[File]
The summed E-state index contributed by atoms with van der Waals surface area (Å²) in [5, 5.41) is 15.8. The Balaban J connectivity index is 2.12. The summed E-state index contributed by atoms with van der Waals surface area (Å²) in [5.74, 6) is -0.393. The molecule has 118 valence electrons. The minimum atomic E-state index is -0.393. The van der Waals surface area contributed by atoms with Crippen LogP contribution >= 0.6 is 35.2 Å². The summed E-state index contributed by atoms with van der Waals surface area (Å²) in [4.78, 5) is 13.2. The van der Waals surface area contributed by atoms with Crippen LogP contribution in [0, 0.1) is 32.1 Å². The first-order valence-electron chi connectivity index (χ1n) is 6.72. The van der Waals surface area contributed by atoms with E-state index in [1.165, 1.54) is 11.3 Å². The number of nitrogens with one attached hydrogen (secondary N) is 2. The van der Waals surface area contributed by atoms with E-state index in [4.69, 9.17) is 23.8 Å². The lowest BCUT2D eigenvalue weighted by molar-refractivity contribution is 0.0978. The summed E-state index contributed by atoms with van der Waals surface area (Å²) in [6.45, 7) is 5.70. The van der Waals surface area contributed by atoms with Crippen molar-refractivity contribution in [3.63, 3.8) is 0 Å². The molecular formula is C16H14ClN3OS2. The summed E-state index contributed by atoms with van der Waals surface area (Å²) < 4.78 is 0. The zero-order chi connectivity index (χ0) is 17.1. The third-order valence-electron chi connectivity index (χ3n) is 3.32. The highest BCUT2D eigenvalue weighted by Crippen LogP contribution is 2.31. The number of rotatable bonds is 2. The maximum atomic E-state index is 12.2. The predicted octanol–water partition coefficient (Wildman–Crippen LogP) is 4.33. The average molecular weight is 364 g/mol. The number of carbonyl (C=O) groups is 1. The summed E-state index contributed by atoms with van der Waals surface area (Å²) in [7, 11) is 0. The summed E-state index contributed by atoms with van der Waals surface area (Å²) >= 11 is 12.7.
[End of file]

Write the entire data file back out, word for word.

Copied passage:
The summed E-state index contributed by atoms with van der Waals surface area (Å²) in [5, 5.41) is 15.8. The Balaban J connectivity index is 2.12. The summed E-state index contributed by atoms with van der Waals surface area (Å²) in [5.74, 6) is -0.393. The molecule has 118 valence electrons. The minimum atomic E-state index is -0.393. The van der Waals surface area contributed by atoms with Crippen LogP contribution >= 0.6 is 35.2 Å². The summed E-state index contributed by atoms with van der Waals surface area (Å²) in [4.78, 5) is 13.2. The van der Waals surface area contributed by atoms with Crippen LogP contribution in [0, 0.1) is 32.1 Å². The first-order valence-electron chi connectivity index (χ1n) is 6.72. The van der Waals surface area contributed by atoms with E-state index in [1.165, 1.54) is 11.3 Å². The number of nitrogens with one attached hydrogen (secondary N) is 2. The van der Waals surface area contributed by atoms with E-state index in [4.69, 9.17) is 23.8 Å². The lowest BCUT2D eigenvalue weighted by molar-refractivity contribution is 0.0978. The summed E-state index contributed by atoms with van der Waals surface area (Å²) in [6.45, 7) is 5.70. The van der Waals surface area contributed by atoms with Crippen molar-refractivity contribution in [3.63, 3.8) is 0 Å². The molecular formula is C16H14ClN3OS2. The summed E-state index contributed by atoms with van der Waals surface area (Å²) < 4.78 is 0. The zero-order chi connectivity index (χ0) is 17.1. The third-order valence-electron chi connectivity index (χ3n) is 3.32. The highest BCUT2D eigenvalue weighted by Crippen LogP contribution is 2.31. The number of rotatable bonds is 2. The maximum atomic E-state index is 12.2. The predicted octanol–water partition coefficient (Wildman–Crippen LogP) is 4.33. The average molecular weight is 364 g/mol. The number of carbonyl (C=O) groups is 1. The summed E-state index contributed by atoms with van der Waals surface area (Å²) in [7, 11) is 0. The summed E-state index contributed by atoms with van der Waals surface area (Å²) >= 11 is 12.7.